The Blue Oval’s shift away from its traditional lineup toward fully electric vehicles has already resulted in major changes, as long running nameplates like the Ford Fiesta and Ford Focus are going away without any direct successors. As part of the shift, Ford is tweaking its marketing efforts to more explicitly make Europeans aware that the automaker is a thoroughly American car company, and its future crossovers and EVs will embody that ethos as well, through their styling and performance. But in a recent interview with Quattroruote, Ford Model e head Martin Sander indicated that an upcoming platform apparently set to be exclusive to America may be headed to Europe as well.
“We also announced that we would explore the opportunity to bring American platforms to be assembled in Valencia. It’s not confirmed yet, but we’re thinking about it,” said Sander, when asked about the future of Cologne Assembly, Saarlouis Assembly, and Valencia Assembly. Out of those three plants, Saarlouis is the only member of the trio that might not have a future beyond 2025, as the company announced it is looking at its options for the plant, including selling it to another automaker. Cologne is slated to build at least one upcoming EV based on the Volkswagen MEB architecture, which Sander himself teased in the first bit of press before its full reveal. As for Valencia, Ford has already stated that the company will build next-generation electric vehicles at the plant. Currently, the company uses the facility to manufacture the Ford Kuga, otherwise known as the Ford Escape in North America and other regions. It utilizes the Ford C2 platform, which at this point is a global architecture.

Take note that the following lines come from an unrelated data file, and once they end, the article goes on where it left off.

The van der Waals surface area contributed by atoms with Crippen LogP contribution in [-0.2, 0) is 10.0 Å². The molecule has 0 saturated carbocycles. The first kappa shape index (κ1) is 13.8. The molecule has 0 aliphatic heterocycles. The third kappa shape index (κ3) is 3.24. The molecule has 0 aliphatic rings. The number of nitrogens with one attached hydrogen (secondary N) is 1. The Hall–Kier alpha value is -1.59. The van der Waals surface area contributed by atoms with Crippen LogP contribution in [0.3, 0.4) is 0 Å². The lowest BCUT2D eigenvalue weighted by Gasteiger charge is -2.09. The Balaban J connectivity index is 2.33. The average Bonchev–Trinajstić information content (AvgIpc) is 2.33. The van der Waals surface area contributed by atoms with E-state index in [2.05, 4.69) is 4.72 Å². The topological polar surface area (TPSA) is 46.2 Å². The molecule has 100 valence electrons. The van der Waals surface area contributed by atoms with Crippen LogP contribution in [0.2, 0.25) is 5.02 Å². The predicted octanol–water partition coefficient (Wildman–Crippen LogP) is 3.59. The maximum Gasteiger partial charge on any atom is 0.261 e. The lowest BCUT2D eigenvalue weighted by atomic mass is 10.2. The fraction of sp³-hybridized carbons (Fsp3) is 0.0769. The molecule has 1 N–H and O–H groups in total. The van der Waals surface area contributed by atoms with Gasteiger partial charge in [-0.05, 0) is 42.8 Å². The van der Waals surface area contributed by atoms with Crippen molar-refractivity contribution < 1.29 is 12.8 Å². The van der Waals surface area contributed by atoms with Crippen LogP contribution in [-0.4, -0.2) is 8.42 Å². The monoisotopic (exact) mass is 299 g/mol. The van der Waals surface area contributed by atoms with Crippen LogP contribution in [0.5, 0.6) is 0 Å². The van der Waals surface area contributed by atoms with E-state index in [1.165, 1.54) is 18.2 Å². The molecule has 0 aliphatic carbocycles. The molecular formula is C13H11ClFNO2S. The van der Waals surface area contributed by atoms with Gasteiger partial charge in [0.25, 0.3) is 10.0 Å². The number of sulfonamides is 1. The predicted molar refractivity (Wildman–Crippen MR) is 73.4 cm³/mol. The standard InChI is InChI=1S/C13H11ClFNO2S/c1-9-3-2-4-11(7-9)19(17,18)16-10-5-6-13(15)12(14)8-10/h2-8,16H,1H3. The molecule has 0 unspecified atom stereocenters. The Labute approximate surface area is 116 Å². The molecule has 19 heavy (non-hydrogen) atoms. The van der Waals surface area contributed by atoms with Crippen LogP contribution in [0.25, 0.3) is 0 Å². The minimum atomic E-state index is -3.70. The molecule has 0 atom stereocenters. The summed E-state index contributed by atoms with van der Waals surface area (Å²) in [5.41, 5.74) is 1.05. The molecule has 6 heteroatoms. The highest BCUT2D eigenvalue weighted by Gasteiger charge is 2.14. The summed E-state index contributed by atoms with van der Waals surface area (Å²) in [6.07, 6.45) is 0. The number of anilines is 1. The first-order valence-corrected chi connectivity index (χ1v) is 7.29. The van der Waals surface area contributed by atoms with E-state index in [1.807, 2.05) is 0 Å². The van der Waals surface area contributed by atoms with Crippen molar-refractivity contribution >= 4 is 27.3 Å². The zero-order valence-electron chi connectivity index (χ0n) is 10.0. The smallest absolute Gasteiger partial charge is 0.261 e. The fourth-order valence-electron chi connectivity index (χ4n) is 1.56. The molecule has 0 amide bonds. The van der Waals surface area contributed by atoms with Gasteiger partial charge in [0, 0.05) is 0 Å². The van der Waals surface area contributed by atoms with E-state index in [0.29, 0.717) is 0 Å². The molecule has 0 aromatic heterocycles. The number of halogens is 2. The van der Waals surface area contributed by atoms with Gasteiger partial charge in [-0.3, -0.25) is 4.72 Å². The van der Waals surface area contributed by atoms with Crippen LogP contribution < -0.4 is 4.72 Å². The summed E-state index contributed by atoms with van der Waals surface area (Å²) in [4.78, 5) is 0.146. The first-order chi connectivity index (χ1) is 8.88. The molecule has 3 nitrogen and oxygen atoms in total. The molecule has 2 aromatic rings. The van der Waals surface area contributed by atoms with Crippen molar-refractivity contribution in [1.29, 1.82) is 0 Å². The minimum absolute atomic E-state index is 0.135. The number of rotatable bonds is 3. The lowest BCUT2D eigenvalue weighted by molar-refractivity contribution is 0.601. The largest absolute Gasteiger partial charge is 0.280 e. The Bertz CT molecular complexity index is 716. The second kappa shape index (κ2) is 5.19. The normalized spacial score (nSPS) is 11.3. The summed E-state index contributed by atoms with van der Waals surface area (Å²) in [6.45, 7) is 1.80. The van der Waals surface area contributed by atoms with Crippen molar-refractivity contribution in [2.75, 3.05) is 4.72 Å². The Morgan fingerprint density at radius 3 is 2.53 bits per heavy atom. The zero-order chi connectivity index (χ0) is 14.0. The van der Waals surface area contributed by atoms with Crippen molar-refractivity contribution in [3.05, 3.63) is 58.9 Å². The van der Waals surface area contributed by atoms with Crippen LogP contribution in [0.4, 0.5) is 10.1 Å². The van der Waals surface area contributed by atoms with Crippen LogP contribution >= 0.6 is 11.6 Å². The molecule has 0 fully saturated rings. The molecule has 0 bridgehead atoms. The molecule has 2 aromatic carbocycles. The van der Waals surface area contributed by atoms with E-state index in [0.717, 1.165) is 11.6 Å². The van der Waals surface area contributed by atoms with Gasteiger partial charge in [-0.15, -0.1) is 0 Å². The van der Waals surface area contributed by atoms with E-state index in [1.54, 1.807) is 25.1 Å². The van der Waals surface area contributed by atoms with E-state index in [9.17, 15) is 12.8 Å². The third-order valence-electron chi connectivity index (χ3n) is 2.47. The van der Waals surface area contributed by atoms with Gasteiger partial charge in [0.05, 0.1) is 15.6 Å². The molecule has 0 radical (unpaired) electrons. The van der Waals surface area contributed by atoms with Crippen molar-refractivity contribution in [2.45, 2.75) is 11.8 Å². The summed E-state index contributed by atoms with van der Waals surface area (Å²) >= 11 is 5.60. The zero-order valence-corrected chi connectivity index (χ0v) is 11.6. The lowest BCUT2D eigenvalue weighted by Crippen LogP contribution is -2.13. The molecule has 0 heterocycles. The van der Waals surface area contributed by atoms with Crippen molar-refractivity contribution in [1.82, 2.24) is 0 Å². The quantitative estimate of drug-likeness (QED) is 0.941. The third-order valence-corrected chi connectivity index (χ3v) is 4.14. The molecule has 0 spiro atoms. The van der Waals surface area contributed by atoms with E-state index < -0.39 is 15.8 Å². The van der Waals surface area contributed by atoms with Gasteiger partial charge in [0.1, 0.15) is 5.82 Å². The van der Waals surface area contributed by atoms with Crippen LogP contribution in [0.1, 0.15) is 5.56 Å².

As for the “American” platform that Valencia might get, it almost certainly wouldn’t be any preexisting body-on-frame platform, like the Ford T3 platform, which currently underpins the Ford F-150, Ford Expedition, and Lincoln Navigator. Instead, Sander is likely talking about one of the two upcoming EV platforms set to debut later on this decade. As Ford Authority previously reported, one of those platforms is being designated for fully electric crossovers like the second-generation Ford Mustang Mach-E and the electric Ford Explorer, while the other platform is being engineered for trucks and SUVs. In all likelihood, Sander’s comments are the first hints that Europe would not only get a next-generation Ford F-150 Lightning, but would build it too.
Before completely switching over to EVs by 2030, Ford will export limited quantities of the Ford Bronco and Ford F-150 to Europe, starting with Germany. Perhaps not coincidentally, that is also the first country that will debut Ford’s more explicitly American marketing ethos. Therefore, it makes sense that Ford may build future iterations of those vehicles in Spain.